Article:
The standards for ATM were first developed in the mid 1980s. The goal was to design a single networking strategy that could transport real-time video and audio as well as image files, text and email.
ATM (Asynchronous Transfer Mode) has been proposed as an enabling network technology to support broadband integrated services. It was designed to provide a single platform for the transmission of voice, video and data at specified quality of service and at speeds varying from fractional T1 to Gbps.
Currently voice, data and video are transported by different networks. Voice is transported by the public telephone network, and data by a variety of packet-switched networks. Video is transported by networks based on coaxial cables, satellites and radio waves. ATM is designed to integrate all these services together.
However, ATM itself is not a complete, stand-alone networking standard; rather, ATM defines a common layer of interoperability called the ATM layer, on which various services ranging from telephony and video conferencing to TCP/IP data networking and multimedia can be delivered.
The ATM layer defines a common format used for switching and multiplexing bit streams from one end of an ATM network to another. The ATM layer then uses the hardware facilities of lower layers to deliver the bits across individual links in a network.
A variety of such physical layers have been defined, most of which are based on existing standards in order to maximally leverage existing technologies and installed bases.
Technically, ATM is a cell relay, packet switching network and data link layer protocol which encodes data traffic into small fixed-sized cells (53 bytes; 48 bytes of data and 5 bytes of header information).
ATM provides data link layer services that run over Layer 1 links. This differs from other technologies based on packet-switched networks (such as IP or Ethernet), in which variable sized packets (known as frames when referencing Layer 2) are used.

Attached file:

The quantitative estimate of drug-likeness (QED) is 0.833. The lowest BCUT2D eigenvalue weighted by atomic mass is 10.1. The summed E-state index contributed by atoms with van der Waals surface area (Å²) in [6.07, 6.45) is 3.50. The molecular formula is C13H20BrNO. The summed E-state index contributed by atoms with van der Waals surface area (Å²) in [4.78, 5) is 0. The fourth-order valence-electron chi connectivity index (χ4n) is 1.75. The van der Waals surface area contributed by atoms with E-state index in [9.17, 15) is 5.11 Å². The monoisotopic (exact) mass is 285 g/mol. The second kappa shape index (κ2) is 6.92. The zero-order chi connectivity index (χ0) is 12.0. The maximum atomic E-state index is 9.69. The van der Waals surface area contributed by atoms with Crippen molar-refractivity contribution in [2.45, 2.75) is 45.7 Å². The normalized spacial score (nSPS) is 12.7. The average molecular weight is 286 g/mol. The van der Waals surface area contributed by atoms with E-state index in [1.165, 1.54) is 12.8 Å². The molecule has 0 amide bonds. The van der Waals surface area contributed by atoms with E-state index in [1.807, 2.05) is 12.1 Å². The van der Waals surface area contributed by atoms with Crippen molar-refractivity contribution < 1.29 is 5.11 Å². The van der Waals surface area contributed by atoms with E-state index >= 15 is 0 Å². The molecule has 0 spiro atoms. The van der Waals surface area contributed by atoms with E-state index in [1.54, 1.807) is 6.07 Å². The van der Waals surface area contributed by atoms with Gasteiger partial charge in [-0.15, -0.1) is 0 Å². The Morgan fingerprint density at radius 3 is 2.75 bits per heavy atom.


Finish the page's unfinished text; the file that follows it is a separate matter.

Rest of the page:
ATM is a connection-oriented technology, in which a logical connection is established between the two endpoints before the actual data exchange begins.
ATM has proven very successful in the WAN scenario and numerous telecommunication providers have implemented ATM in their wide-area network cores. Many ADSL (Asymmetric Digital Subscriber Line) implementations also use ATM. However, ATM has failed to gain wide use an a LAN technology, and its complexity has held back its full deployment as the single integrating network technology in the way that its inventors original intended.
Why? The reason is that there will always be both brand-new and obsolescent link-layer technologies, particularly in the LAN area, not all of them fit neatly into the synchronous optical networking model for which ATM was designed.
Therefore, a protocol is needed to provide a unifying layer over both ATM and non-ATM link layers, as ATM itself cannot fit that role. IP already does that; therefore, there is often no point in implementing ATM at the network layer.
In the early 1990s, ATM was once posed to replace Ethernet and IP networks. But Ethernet made a dramatic come-back when it was defined to run at 100Mbps and later on at 1Gbps. As a result, ATM lost the battle to the "desktop".
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